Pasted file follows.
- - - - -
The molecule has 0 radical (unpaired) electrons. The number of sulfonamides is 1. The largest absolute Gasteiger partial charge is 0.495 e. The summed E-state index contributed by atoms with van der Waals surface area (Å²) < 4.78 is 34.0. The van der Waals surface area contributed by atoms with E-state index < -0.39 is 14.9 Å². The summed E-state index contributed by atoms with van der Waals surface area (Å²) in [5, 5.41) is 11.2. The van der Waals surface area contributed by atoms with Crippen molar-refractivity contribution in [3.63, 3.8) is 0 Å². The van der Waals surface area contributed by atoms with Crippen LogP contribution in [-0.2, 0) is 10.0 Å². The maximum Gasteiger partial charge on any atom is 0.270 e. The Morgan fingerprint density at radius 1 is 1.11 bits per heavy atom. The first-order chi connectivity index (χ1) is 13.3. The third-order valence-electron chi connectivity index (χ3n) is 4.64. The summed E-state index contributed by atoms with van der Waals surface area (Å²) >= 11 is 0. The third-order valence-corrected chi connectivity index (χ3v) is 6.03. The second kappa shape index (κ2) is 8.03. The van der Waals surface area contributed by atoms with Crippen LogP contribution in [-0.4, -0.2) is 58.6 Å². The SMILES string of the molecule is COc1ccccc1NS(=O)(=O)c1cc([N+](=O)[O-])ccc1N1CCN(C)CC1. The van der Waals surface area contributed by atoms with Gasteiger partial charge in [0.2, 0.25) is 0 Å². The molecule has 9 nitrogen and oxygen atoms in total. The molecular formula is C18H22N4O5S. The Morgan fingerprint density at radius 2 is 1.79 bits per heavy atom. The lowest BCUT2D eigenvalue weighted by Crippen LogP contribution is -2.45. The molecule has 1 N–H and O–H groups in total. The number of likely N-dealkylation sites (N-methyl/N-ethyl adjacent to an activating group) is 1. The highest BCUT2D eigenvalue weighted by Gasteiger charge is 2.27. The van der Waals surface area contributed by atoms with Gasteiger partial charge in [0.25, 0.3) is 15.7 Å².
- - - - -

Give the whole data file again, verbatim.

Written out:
The molecule has 0 radical (unpaired) electrons. The number of sulfonamides is 1. The largest absolute Gasteiger partial charge is 0.495 e. The summed E-state index contributed by atoms with van der Waals surface area (Å²) < 4.78 is 34.0. The van der Waals surface area contributed by atoms with E-state index < -0.39 is 14.9 Å². The summed E-state index contributed by atoms with van der Waals surface area (Å²) in [5, 5.41) is 11.2. The van der Waals surface area contributed by atoms with Crippen molar-refractivity contribution in [3.63, 3.8) is 0 Å². The van der Waals surface area contributed by atoms with Crippen LogP contribution in [-0.2, 0) is 10.0 Å². The maximum Gasteiger partial charge on any atom is 0.270 e. The Morgan fingerprint density at radius 1 is 1.11 bits per heavy atom. The first-order chi connectivity index (χ1) is 13.3. The third-order valence-electron chi connectivity index (χ3n) is 4.64. The summed E-state index contributed by atoms with van der Waals surface area (Å²) >= 11 is 0. The third-order valence-corrected chi connectivity index (χ3v) is 6.03. The second kappa shape index (κ2) is 8.03. The van der Waals surface area contributed by atoms with Crippen LogP contribution in [-0.4, -0.2) is 58.6 Å². The SMILES string of the molecule is COc1ccccc1NS(=O)(=O)c1cc([N+](=O)[O-])ccc1N1CCN(C)CC1. The van der Waals surface area contributed by atoms with Gasteiger partial charge in [0.2, 0.25) is 0 Å². The molecule has 9 nitrogen and oxygen atoms in total. The molecular formula is C18H22N4O5S. The Morgan fingerprint density at radius 2 is 1.79 bits per heavy atom. The lowest BCUT2D eigenvalue weighted by Crippen LogP contribution is -2.45. The molecule has 1 N–H and O–H groups in total. The number of likely N-dealkylation sites (N-methyl/N-ethyl adjacent to an activating group) is 1. The highest BCUT2D eigenvalue weighted by Gasteiger charge is 2.27. The van der Waals surface area contributed by atoms with Gasteiger partial charge in [0.25, 0.3) is 15.7 Å².